| 9.5°C Dublin

What the 'New York Times' should really be reporting on

Close

A vigil for the students in Berkeley

A vigil for the students in Berkeley

REUTERS

A vigil for the students in Berkeley

On Tuesday, when we heard the terrible news that many young Irish men and women working for the summer in California on J1 visas, had been killed or injured in the balcony collapse in Berkeley, it hit us in a special way.

You see, over the last few years we have had the great pleasure of having many lovely young people from Ireland visit us in New York while they were here on J1 visas. Most of them worked long hours in restaurants or country clubs and then saw a bit of the US before heading back home.

Thus it was with disbelief that we read the 'New York Times's' very insensitive if not downright cruel coverage of Tuesday's tragedy, starting with the headline: 'Six deaths in Berkeley cast pall on visa program'.

Six young people died in a horrendous way and many more suffered life-threatening injuries, and yet "the program" was the story?

The article went on to discuss the criminal behaviour of a few Irish students (out of 8,000) who came here on J1 visas last year, a situation completely unrelated to the Berkeley deaths.

And a reference was made to the "party-hard" lifestyle of some Irish students - again, completely unrelated to the tragic deaths.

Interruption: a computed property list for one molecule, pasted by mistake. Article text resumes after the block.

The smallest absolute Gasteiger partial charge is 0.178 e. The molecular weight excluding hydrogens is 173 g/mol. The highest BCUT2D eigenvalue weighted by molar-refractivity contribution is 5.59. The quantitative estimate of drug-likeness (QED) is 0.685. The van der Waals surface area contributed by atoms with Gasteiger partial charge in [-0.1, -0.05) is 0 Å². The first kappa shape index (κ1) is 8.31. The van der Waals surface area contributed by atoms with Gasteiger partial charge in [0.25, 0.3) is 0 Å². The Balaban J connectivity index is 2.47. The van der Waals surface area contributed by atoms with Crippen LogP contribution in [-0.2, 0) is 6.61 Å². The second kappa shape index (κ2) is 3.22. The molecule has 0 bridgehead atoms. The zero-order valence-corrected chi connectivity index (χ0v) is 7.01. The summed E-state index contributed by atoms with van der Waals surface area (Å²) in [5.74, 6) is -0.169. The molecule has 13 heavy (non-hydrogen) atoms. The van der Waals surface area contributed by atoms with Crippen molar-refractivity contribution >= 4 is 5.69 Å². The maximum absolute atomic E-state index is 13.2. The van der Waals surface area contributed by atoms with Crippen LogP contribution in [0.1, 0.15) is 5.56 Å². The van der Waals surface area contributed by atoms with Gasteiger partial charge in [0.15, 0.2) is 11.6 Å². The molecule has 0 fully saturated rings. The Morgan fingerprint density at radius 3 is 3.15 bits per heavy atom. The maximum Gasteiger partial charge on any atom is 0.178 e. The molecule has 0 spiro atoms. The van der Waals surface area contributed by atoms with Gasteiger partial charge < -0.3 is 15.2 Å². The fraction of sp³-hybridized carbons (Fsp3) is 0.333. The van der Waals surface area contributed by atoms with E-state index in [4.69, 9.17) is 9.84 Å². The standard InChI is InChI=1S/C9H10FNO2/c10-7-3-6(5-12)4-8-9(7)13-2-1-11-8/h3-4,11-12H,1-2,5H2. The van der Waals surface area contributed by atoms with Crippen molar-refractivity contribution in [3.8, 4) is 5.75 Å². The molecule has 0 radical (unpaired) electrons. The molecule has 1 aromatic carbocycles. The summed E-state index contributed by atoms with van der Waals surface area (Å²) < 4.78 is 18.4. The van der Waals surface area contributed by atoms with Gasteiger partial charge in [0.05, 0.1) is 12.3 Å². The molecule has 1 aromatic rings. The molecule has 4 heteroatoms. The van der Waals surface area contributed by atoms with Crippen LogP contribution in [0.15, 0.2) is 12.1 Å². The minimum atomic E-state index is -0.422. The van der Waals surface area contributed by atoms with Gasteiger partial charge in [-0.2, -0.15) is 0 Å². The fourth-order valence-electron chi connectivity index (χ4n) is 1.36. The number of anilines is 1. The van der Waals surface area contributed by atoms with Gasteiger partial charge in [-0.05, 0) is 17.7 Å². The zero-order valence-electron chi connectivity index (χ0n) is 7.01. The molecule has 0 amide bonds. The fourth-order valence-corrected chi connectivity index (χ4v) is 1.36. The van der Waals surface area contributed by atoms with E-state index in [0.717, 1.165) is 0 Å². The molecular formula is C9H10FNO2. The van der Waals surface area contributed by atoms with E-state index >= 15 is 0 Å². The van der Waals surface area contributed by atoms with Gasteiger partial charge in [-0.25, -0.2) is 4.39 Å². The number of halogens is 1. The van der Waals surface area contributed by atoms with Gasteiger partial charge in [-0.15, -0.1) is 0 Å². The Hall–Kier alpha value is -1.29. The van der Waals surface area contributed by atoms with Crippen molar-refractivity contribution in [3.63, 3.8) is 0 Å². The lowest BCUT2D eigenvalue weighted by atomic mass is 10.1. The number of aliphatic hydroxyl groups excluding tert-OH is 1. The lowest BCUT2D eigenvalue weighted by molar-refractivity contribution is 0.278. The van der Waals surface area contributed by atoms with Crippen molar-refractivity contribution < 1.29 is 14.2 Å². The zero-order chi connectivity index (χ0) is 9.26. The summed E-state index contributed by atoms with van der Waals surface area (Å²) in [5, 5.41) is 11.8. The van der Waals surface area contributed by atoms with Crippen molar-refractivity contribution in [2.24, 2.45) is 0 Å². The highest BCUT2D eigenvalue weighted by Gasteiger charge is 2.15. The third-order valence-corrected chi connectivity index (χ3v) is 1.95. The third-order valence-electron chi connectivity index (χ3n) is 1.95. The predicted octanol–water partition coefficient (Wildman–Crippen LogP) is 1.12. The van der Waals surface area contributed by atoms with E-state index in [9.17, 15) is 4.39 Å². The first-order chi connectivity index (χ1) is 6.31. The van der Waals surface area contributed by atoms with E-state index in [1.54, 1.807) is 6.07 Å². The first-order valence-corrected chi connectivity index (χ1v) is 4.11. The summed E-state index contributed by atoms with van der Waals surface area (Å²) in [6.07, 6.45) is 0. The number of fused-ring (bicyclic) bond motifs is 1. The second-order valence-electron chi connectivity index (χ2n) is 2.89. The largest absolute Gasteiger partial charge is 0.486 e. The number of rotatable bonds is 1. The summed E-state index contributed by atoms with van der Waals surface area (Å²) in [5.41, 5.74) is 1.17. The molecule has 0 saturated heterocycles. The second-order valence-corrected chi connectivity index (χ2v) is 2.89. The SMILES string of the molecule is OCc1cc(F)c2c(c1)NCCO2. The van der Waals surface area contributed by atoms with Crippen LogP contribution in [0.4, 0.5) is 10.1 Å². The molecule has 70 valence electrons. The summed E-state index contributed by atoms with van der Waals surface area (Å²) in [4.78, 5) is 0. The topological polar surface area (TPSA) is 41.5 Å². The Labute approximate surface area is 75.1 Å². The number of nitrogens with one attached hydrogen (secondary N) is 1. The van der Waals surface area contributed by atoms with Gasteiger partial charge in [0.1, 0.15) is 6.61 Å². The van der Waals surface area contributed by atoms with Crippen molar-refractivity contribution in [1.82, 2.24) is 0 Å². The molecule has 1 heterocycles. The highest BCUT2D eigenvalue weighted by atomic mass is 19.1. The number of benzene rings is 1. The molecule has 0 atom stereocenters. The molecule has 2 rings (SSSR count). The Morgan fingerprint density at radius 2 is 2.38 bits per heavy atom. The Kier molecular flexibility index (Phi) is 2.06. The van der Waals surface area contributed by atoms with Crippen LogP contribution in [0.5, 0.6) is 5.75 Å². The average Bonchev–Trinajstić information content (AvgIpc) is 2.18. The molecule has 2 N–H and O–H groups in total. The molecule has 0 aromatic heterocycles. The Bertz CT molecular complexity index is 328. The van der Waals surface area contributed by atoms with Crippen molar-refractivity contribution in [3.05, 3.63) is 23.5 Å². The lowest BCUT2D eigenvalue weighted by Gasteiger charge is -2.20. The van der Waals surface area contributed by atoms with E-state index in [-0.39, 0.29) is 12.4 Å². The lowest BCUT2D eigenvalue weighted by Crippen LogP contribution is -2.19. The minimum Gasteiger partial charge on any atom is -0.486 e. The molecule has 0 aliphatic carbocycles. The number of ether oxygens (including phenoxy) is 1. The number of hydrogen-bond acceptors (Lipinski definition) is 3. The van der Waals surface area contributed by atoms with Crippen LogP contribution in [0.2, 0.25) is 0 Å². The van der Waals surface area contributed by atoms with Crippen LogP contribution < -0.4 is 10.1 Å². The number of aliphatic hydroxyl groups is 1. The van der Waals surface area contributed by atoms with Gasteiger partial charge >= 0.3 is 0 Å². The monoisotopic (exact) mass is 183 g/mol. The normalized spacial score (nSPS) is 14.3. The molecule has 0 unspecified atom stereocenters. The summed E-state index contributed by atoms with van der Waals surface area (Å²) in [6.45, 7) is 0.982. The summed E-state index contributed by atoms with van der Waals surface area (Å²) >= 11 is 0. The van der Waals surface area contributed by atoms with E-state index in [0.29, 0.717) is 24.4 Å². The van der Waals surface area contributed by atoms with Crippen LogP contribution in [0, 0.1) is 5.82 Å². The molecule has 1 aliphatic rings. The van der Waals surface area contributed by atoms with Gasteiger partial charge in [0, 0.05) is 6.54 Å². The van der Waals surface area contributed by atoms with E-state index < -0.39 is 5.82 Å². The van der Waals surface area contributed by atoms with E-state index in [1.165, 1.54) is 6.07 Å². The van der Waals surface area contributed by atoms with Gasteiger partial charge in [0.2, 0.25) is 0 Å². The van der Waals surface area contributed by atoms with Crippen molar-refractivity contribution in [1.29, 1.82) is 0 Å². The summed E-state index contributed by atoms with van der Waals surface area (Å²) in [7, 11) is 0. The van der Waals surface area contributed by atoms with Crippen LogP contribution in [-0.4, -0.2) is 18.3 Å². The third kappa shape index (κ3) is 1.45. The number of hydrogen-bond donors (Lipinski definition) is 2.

Ireland is now in deep mourning for the loss of so many of its children while they were guests of the United States.

This is the story the 'New York Times' ought to be covering.

May Eimear, Olivia, Lorcán, Eoghan, Niccolai and Ashley rest in peace.

Patricia and Tom Phelan

Freeport, New York, USA

 

Wooden balcony supports

I was surprised to learn that the balcony in the Berkeley tragedy was founded on wooden structural supports. Surely, given that wood is perishable, the supports should have to be steel and the building code must insist on this.

Your article (Irish Independent, June 18) mentions that originally the balconies were meant to be decorative rather than functional. For that reason, the authorities may have been less demanding. But even a decorative feature would still eventually suffer from the perishing of wood. It seems that the building authorities in San Francisco have serious questions to answer.